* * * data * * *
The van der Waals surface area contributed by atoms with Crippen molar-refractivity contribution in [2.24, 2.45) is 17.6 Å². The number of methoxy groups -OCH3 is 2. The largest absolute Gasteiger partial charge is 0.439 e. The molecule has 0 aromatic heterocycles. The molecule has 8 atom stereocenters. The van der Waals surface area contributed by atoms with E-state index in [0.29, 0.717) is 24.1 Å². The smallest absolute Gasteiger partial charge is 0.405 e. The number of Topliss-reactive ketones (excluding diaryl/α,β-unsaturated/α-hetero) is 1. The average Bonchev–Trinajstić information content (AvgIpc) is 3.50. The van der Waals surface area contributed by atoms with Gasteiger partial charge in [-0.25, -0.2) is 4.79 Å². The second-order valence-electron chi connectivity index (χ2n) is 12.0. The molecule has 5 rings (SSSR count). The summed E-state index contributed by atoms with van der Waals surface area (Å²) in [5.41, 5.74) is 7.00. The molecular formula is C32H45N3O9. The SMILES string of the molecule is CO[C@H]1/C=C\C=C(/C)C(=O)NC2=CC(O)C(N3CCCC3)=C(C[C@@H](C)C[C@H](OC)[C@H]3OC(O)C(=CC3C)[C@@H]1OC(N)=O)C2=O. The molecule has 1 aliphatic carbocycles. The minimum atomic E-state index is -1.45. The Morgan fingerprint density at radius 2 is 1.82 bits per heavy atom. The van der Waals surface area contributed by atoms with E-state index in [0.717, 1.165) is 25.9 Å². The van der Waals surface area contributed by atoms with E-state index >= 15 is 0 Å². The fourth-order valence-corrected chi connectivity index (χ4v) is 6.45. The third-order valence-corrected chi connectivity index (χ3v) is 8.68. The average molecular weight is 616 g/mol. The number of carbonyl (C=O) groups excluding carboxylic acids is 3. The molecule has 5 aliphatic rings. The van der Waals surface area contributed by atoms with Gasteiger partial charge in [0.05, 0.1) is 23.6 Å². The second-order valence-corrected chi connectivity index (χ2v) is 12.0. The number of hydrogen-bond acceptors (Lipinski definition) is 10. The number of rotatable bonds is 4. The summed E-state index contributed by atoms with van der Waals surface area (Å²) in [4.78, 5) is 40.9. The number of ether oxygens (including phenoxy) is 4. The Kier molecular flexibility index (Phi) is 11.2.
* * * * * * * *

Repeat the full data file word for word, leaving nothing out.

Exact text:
The van der Waals surface area contributed by atoms with Crippen molar-refractivity contribution in [2.24, 2.45) is 17.6 Å². The number of methoxy groups -OCH3 is 2. The largest absolute Gasteiger partial charge is 0.439 e. The molecule has 0 aromatic heterocycles. The molecule has 8 atom stereocenters. The van der Waals surface area contributed by atoms with E-state index in [0.29, 0.717) is 24.1 Å². The smallest absolute Gasteiger partial charge is 0.405 e. The number of Topliss-reactive ketones (excluding diaryl/α,β-unsaturated/α-hetero) is 1. The average Bonchev–Trinajstić information content (AvgIpc) is 3.50. The van der Waals surface area contributed by atoms with Gasteiger partial charge in [-0.25, -0.2) is 4.79 Å². The second-order valence-electron chi connectivity index (χ2n) is 12.0. The molecule has 5 rings (SSSR count). The summed E-state index contributed by atoms with van der Waals surface area (Å²) in [5.41, 5.74) is 7.00. The molecular formula is C32H45N3O9. The SMILES string of the molecule is CO[C@H]1/C=C\C=C(/C)C(=O)NC2=CC(O)C(N3CCCC3)=C(C[C@@H](C)C[C@H](OC)[C@H]3OC(O)C(=CC3C)[C@@H]1OC(N)=O)C2=O. The molecule has 1 aliphatic carbocycles. The minimum atomic E-state index is -1.45. The Morgan fingerprint density at radius 2 is 1.82 bits per heavy atom. The van der Waals surface area contributed by atoms with E-state index in [0.717, 1.165) is 25.9 Å². The van der Waals surface area contributed by atoms with E-state index >= 15 is 0 Å². The fourth-order valence-corrected chi connectivity index (χ4v) is 6.45. The third-order valence-corrected chi connectivity index (χ3v) is 8.68. The average molecular weight is 616 g/mol. The number of carbonyl (C=O) groups excluding carboxylic acids is 3. The molecule has 5 aliphatic rings. The van der Waals surface area contributed by atoms with Gasteiger partial charge in [0.05, 0.1) is 23.6 Å². The second-order valence-corrected chi connectivity index (χ2v) is 12.0. The number of hydrogen-bond acceptors (Lipinski definition) is 10. The number of rotatable bonds is 4. The summed E-state index contributed by atoms with van der Waals surface area (Å²) in [4.78, 5) is 40.9. The number of ether oxygens (including phenoxy) is 4. The Kier molecular flexibility index (Phi) is 11.2.